President Donald Trump blamed Democratic lawmakers for standing in the way of hurricane disaster money for northwest Florida.
“Getting ready to leave for one of my favorite places, the Florida Panhandle, where we’ve given, and are giving, billions of $$$ for the devastation caused by Hurricane Michael. Even though the Dems are totally in our way (they don’t want money to go there) we’re getting it done!” Trump tweeted May 8.
Hours later at his Panama City Beach rally, Trump called on Democrats to work together with Republicans to pass disaster aid for the region affected by Hurricane Michael in 2018.
Trump then talked about Democrats not wanting to build the wall on the U.S-Mexico border — a connection we’ll explain later.
Trump’s comments that Democrats “don’t want” money to go to the Panhandle oversimplified a partisan fight over hurricane relief dollars. Lawmakers in both parties support disaster aid, including for Florida, but the partisan battle has been over how much to give Puerto Rico.
Trump’s tweet echoes statements by U.S. Sen. Rick Scott, R-Fla., who has also blamed Democrats for the lack of an agreement.
Partisan fight over disaster aid
Trump seems to be referring to failed efforts in the Senate to pass disaster aid.
The holdup has been in the Senate over how much money to give to Puerto Rico to recover from the 2017 hurricanes Irma and Maria. The negotiations have taken place amid Trump’s criticism of politicians in Puerto Rico and his false claim that the island already got $91 billion.
In the House on Jan. 16, six Republicans joined the Democrats to pass HR 268, which included $14 billion for recovery from wildfires, hurricanes, and other recent natural disasters. The legislation included $600 million for Puerto Rico in disaster nutrition assistance.
That same day, the Trump administration wrote a letter calling the funding for Puerto Rico “excessive and unnecessary.” That prompted questions about whether Trump would sign a bill that included money for Puerto Rico.
Senate Republicans wrote a few versions for disaster relief in 2019, including a $13.45 billion proposal in March by Senate Appropriations Committee Chairman Richard Shelby, R-Ala. He also included the $600 million in food assistance for Puerto Rico, calling it “a key Democratic priority in the bill.”
But on April 1, the Senate failed to move forward on two versions of disaster aid. The GOP version failed 44-49 with nearly all Democrats voting against it. The House Democratic version failed 46-48, with Republicans voting against it.
For Florida, the legislation would have delivered money for farmers who lost crops and expenses related to flood mitigation, disaster relief, long-term recovery, and restoration of infrastructure.
Senate Appropriations Committee Vice Chairman Patrick Leahy, D-Vt., said the Democrats’ version added up to $2.6 billion for Florida. That tally includes money for farmers, to rebuild roads and communities, and military projects. Exactly how much money would end up going to any state could change, however, depending on eligibility.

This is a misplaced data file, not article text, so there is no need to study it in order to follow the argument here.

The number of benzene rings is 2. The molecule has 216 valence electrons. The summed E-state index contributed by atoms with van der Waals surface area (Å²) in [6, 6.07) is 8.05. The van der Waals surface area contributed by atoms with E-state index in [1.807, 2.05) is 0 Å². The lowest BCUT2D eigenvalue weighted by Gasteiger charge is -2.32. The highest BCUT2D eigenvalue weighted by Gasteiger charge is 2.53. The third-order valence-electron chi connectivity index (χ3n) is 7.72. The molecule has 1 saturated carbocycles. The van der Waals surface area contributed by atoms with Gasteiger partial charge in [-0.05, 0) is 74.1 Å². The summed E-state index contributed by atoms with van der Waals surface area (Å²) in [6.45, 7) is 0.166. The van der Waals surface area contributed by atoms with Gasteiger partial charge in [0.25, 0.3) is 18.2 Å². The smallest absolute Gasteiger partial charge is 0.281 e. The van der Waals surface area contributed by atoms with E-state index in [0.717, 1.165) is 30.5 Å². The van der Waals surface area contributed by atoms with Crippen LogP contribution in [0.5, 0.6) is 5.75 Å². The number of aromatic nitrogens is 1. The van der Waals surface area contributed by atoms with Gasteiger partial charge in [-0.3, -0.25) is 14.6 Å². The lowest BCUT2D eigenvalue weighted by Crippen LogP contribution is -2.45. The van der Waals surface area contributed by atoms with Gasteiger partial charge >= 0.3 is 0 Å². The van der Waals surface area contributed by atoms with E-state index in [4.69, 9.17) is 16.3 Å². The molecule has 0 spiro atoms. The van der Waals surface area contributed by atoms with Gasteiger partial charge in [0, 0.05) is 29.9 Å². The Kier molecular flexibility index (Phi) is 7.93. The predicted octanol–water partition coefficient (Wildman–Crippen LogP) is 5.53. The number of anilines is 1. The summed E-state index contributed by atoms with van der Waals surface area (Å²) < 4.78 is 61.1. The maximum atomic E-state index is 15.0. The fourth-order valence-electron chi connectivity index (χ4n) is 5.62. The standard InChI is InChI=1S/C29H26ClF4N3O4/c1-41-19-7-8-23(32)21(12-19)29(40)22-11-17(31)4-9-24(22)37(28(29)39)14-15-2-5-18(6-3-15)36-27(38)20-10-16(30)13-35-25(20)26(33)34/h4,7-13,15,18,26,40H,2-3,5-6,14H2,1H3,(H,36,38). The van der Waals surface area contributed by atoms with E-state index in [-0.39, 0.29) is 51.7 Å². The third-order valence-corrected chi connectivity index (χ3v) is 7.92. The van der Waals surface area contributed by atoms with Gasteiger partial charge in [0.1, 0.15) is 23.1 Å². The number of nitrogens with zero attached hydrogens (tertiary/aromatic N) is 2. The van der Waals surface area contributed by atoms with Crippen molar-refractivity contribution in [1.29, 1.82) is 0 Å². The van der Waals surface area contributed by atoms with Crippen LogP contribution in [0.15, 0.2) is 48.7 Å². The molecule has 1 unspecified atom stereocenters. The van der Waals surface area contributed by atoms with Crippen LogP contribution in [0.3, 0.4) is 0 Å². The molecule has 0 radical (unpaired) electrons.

Pressure mounted to reach a new agreement, with weeks to go before the start of the June 1 hurricane season.
On May 10, the House approved HR 2157, which will provide about $19 billion in aid. But negotiations were continuing in the Senate headed into the weekend.
News reports in early May said senators were close to a $17 billion deal that includes speeding up access to money for Puerto Rico and money for the Midwest for flooding in 2019. However, the Washington Post reported about a new wrinkle: the Trump administration wanted to add $4.5 billion for the U.S.-Mexico border. Lawmakers from both parties resisted that idea.
Disaster aid was a subject of a luncheon with the GOP senators and Vice President Mike Pence. Shelby told the Washington Post that both parties want disaster aid.
Steve Ellis, vice president of Taxpayers for Common Sense, said Democrats clearly want disaster assistance to go to Florida.
“Considering the President has consistently and incorrectly complained about how much assistance has been given to Puerto Rico, I would say most of the blame goes to him. I believe Senate Republicans are tired of this fight, and with both Florida Senate seats in Republican hands,they want this done,” he said, referring to Marco Rubio and Scott. “If he gave his blessing, I think the disaster supplemental would move through Congress like greased lightning.”
Trump said Democrats “don’t want money” to go to the Florida Panhandle for Hurricane Michael aid.
His swipe appears to a reference to the Senate Democrats’ April 1 vote against a GOP version of disaster aid, because Democrats wanted more money for Puerto Rico. But Trump omits that Senate Democrats voted in favor of their own version that included money for Florida and other areas hit by disasters. Also, the Democratic-led House passed a bill months ago.
Trump also omits his own role in the delays, including his critical comments about Puerto Rico and his recent request to add money for the border wall.
We rate this statement Mostly False.